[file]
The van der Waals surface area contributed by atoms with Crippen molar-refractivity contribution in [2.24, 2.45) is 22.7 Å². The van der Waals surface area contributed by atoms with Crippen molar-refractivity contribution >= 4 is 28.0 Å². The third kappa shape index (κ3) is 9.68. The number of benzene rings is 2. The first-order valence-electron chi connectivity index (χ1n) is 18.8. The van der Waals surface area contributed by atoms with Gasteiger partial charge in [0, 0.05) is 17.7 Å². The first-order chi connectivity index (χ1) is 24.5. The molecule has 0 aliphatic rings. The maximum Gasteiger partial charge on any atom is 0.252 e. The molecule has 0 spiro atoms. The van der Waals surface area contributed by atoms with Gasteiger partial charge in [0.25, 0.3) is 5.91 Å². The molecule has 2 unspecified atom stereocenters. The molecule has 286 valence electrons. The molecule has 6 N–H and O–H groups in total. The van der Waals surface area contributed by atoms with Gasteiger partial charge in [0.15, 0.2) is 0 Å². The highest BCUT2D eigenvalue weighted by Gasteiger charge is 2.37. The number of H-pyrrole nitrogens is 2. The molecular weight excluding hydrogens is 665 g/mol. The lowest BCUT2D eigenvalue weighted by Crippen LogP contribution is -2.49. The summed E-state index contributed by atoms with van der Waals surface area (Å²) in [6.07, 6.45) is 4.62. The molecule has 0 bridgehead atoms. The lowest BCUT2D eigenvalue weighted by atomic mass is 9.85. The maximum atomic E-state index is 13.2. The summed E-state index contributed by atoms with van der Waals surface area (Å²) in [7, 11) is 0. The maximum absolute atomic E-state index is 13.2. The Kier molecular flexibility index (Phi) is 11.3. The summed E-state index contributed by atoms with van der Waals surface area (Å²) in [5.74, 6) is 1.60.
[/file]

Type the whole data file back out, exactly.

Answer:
The van der Waals surface area contributed by atoms with Crippen molar-refractivity contribution in [2.24, 2.45) is 22.7 Å². The van der Waals surface area contributed by atoms with Crippen molar-refractivity contribution >= 4 is 28.0 Å². The third kappa shape index (κ3) is 9.68. The number of benzene rings is 2. The first-order valence-electron chi connectivity index (χ1n) is 18.8. The van der Waals surface area contributed by atoms with Gasteiger partial charge in [0, 0.05) is 17.7 Å². The first-order chi connectivity index (χ1) is 24.5. The molecule has 0 aliphatic rings. The maximum Gasteiger partial charge on any atom is 0.252 e. The molecule has 0 spiro atoms. The van der Waals surface area contributed by atoms with Gasteiger partial charge in [0.25, 0.3) is 5.91 Å². The molecule has 2 unspecified atom stereocenters. The molecule has 286 valence electrons. The molecule has 6 N–H and O–H groups in total. The van der Waals surface area contributed by atoms with Gasteiger partial charge in [0.15, 0.2) is 0 Å². The highest BCUT2D eigenvalue weighted by Gasteiger charge is 2.37. The number of H-pyrrole nitrogens is 2. The molecular weight excluding hydrogens is 665 g/mol. The lowest BCUT2D eigenvalue weighted by Crippen LogP contribution is -2.49. The summed E-state index contributed by atoms with van der Waals surface area (Å²) in [6.07, 6.45) is 4.62. The molecule has 0 bridgehead atoms. The lowest BCUT2D eigenvalue weighted by atomic mass is 9.85. The maximum atomic E-state index is 13.2. The summed E-state index contributed by atoms with van der Waals surface area (Å²) in [7, 11) is 0. The maximum absolute atomic E-state index is 13.2. The Kier molecular flexibility index (Phi) is 11.3. The summed E-state index contributed by atoms with van der Waals surface area (Å²) in [5.74, 6) is 1.60.